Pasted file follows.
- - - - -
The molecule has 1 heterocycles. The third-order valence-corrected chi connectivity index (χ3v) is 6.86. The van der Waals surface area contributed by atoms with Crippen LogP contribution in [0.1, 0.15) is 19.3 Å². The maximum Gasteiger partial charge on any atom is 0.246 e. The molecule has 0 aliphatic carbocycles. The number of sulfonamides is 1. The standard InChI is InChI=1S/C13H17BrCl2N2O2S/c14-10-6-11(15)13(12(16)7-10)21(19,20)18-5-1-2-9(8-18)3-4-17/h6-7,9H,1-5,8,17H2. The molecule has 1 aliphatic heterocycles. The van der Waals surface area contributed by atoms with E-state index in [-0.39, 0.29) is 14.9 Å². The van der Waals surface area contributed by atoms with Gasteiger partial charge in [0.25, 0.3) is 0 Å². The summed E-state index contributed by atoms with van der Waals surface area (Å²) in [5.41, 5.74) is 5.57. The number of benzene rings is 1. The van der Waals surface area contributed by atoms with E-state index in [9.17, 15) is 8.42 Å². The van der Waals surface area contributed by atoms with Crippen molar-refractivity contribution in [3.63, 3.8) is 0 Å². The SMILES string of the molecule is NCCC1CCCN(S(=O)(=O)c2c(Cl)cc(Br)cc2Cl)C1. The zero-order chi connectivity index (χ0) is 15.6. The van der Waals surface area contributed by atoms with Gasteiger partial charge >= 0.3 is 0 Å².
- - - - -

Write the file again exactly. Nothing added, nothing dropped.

The molecule has 1 heterocycles. The third-order valence-corrected chi connectivity index (χ3v) is 6.86. The van der Waals surface area contributed by atoms with Crippen LogP contribution in [0.1, 0.15) is 19.3 Å². The maximum Gasteiger partial charge on any atom is 0.246 e. The molecule has 0 aliphatic carbocycles. The number of sulfonamides is 1. The standard InChI is InChI=1S/C13H17BrCl2N2O2S/c14-10-6-11(15)13(12(16)7-10)21(19,20)18-5-1-2-9(8-18)3-4-17/h6-7,9H,1-5,8,17H2. The molecule has 1 aliphatic heterocycles. The van der Waals surface area contributed by atoms with E-state index in [-0.39, 0.29) is 14.9 Å². The van der Waals surface area contributed by atoms with Gasteiger partial charge in [0.25, 0.3) is 0 Å². The summed E-state index contributed by atoms with van der Waals surface area (Å²) in [5.41, 5.74) is 5.57. The number of benzene rings is 1. The van der Waals surface area contributed by atoms with E-state index in [9.17, 15) is 8.42 Å². The van der Waals surface area contributed by atoms with Crippen molar-refractivity contribution in [3.63, 3.8) is 0 Å². The SMILES string of the molecule is NCCC1CCCN(S(=O)(=O)c2c(Cl)cc(Br)cc2Cl)C1. The zero-order chi connectivity index (χ0) is 15.6. The van der Waals surface area contributed by atoms with Gasteiger partial charge >= 0.3 is 0 Å².